Citing the fast growing Indian derivatives market and a desire to offer more products to international investors, Deutsche Bank has expanded its futures execution and clearing capability in the region by opening its first exchange-based futures business in India.

The entity was opened through the bank's subsidiary Deutsche Equities India Private Limited and will be run through its Deustche Bank Global Exchange Services (GES) arm. The latter serves as its global futures and options services business, and is part of its global finance business.

According to Deutsche Bank GES, the Indian operations commenced at the start of July after receiving a licence from the India National Stock Exchange (NSE) in Mumbai in June. It will act to provide international clients with direct execution of Indian index products and single-stock futures.

The decision to choose India as the first place to launch its exchange-based futures business comes as the country is increasingly on radar screens for international investors, Deutsche Bank stresses. It follows a decision by Deutsche Bank GES to invest outside of traditional hubs and boost its product mix for individual markets.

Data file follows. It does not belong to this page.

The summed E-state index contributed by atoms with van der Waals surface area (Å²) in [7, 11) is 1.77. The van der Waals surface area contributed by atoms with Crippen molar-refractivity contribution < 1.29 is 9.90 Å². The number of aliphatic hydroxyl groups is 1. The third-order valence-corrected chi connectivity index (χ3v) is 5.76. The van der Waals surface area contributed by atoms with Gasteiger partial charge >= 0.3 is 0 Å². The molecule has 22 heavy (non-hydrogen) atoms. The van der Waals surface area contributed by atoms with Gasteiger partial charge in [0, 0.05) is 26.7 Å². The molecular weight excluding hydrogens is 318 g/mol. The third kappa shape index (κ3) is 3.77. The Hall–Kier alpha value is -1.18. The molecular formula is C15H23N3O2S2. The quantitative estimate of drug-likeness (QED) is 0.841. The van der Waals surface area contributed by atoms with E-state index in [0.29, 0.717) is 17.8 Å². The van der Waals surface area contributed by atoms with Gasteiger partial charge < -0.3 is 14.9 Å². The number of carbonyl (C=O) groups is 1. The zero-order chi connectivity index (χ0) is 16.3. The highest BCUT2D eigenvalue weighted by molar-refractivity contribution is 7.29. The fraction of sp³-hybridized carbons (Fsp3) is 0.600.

ôThe India NSE now offers more single stock futures than any other exchange in the world and we expect the growth in the NSE derivatives contracts will continue at around a rate of 50% year-on-year," says Lou Ghirardello, Deustche BankÆs head of global markets finance, Asia-Pacific.

ôInternational clients seeking to access this market no longer have to move money between different companies; they can do it all with Deutsche Bank custody services, cash management and futures, with the assurance of DeutscheÆs global expertise and best practice standards.ö

Earlier in 2006, the firm opened a futures trading desk in Singapore, which added to its existing futures trading businesses in the Asia-Pacific region, situated in Sydney and Tokyo. The Singapore desk is headed by Mark Rechner, head of sales GES Asia and CEO of Deutsche Futures Singapore.

According to Deutsche Bank, it will continue to look at opportunities to expand GES capabilities in the region and work closely with individual regulators to identify further prospects.

The announcement by Deustche Bank clearly underscores the importance major banks see in the derivatives market. It comes mere weeks after Goldman Sachs was reported to be in discussions to acquire up to 10% in IndiaÆs National Commodity & Derivatives Exchange (NCDEX).